Source Capture: Efficient and Cost-Effective
Source ventilation, or source capture, has many advantages that help ensure the safety of workers and promote energy saving.
Source capture involves controlling pollutants directly at their point of emission, regardless of the type of pollutant: dust, vapour, gas, smoke, etc.
This type of ventilation offers several advantages.
First, the pollutant does not have time to disperse in the ambient air. This ensures excellent protection for the machine operator. Furthermore, since the ambient air remains clean, all the other workers also benefit. This is a very important advantage, in addition to lower operational costs compared to general ventilation. While the latter provides similar results in terms of worker exposure, it fails to protect those working at the emission source.
Another advantage of source capture is that the airflow required for proper pollutant control is very low compared to general ventilation. Consequently, the number of air changes per hour can be reduced and the result will remain the same. With source capture, we are no longer talking about thousands of cubic feet per minute per workstation. In fact, if we compare the airflow rates required, the difference is striking. Source capture requires 90%-95% less airflow than conventional general ventilation for similar protection.
Lower airflow also means installing and operating smaller dust extraction devices and a smaller duct network. The factory’s negative pressure is significantly reduced, which also lowers energy costs. Lastly, because workers’ exposure to the pollutant is controlled directly at the source, as prescribed by the law, some personal protective equipment can become practically unnecessary, depending on the conditions.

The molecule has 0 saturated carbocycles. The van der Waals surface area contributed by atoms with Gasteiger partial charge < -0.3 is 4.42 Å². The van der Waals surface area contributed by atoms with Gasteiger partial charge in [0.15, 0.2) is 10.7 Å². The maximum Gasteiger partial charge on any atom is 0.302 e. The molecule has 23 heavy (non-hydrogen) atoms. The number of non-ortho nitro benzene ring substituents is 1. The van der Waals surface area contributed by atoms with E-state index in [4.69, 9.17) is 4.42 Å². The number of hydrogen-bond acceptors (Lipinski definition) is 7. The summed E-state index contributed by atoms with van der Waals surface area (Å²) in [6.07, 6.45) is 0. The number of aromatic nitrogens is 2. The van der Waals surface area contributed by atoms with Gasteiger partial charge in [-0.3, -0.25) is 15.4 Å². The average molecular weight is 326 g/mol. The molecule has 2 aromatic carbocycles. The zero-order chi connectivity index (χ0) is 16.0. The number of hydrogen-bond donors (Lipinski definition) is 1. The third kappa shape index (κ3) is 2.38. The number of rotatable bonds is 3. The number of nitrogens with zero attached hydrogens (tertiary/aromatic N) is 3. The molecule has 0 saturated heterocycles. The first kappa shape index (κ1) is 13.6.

Various basic elements must be considered to obtain a sufficient emission capture and ensure the respiratory protection of workers. These include :
- The energy produced by the procedure
- The temperature of the emissions
- The velocity of the pollutant emission
- The direction of the emission
- The flow velocity of ambient air
- The speed of capture
Remember, the distance between the emission and the vacuum should never be neglected and should always be as short as possible.
High Speed, Low Volume
By using a high-speed, low-volume capture method, we obtain the following additional advantages:
Very small sensors, often called microsensors, help capture emissions at the source without harming the machine operator or the operation.
The high-speed, low-volume procedure creates a vacuum power source, which helps generate the capture speed required for microsensors to function properly and effectively contain the emission.
In addition to meeting the requirements for elimination at the source, a source capture system also provides excellent protection for workers while promoting excellent energy control. However, the design must be rigorous and meet specific criteria.